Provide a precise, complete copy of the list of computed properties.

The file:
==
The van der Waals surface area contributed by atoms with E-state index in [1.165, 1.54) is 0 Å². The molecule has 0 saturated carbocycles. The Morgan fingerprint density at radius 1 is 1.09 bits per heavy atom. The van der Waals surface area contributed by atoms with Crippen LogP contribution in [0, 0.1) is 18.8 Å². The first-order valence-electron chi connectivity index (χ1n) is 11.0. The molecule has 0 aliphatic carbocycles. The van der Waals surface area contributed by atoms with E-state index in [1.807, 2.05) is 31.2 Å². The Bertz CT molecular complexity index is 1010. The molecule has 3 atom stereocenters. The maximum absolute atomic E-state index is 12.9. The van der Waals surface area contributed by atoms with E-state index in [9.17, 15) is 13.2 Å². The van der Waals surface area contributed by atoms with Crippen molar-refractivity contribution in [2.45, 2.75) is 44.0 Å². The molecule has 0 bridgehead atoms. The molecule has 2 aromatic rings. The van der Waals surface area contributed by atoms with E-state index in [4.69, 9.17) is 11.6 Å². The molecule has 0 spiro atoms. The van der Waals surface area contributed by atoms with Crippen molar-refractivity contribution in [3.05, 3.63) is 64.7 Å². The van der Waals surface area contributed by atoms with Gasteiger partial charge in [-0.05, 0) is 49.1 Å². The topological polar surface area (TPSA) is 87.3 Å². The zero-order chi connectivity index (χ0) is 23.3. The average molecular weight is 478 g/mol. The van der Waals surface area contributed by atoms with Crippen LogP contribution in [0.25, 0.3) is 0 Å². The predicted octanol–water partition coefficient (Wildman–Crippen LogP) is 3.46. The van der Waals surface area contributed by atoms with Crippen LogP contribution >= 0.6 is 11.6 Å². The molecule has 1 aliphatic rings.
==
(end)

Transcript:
The van der Waals surface area contributed by atoms with E-state index in [1.165, 1.54) is 0 Å². The molecule has 0 saturated carbocycles. The Morgan fingerprint density at radius 1 is 1.09 bits per heavy atom. The van der Waals surface area contributed by atoms with Crippen LogP contribution in [0, 0.1) is 18.8 Å². The first-order valence-electron chi connectivity index (χ1n) is 11.0. The molecule has 0 aliphatic carbocycles. The van der Waals surface area contributed by atoms with E-state index in [1.807, 2.05) is 31.2 Å². The Bertz CT molecular complexity index is 1010. The molecule has 3 atom stereocenters. The maximum absolute atomic E-state index is 12.9. The van der Waals surface area contributed by atoms with E-state index in [9.17, 15) is 13.2 Å². The van der Waals surface area contributed by atoms with Crippen molar-refractivity contribution in [2.45, 2.75) is 44.0 Å². The molecule has 0 bridgehead atoms. The molecule has 2 aromatic rings. The van der Waals surface area contributed by atoms with E-state index in [4.69, 9.17) is 11.6 Å². The molecule has 0 spiro atoms. The van der Waals surface area contributed by atoms with Crippen molar-refractivity contribution in [3.05, 3.63) is 64.7 Å². The van der Waals surface area contributed by atoms with Gasteiger partial charge in [-0.05, 0) is 49.1 Å². The topological polar surface area (TPSA) is 87.3 Å². The zero-order chi connectivity index (χ0) is 23.3. The average molecular weight is 478 g/mol. The van der Waals surface area contributed by atoms with Crippen LogP contribution in [0.25, 0.3) is 0 Å². The predicted octanol–water partition coefficient (Wildman–Crippen LogP) is 3.46. The van der Waals surface area contributed by atoms with Crippen LogP contribution >= 0.6 is 11.6 Å². The molecule has 1 aliphatic rings.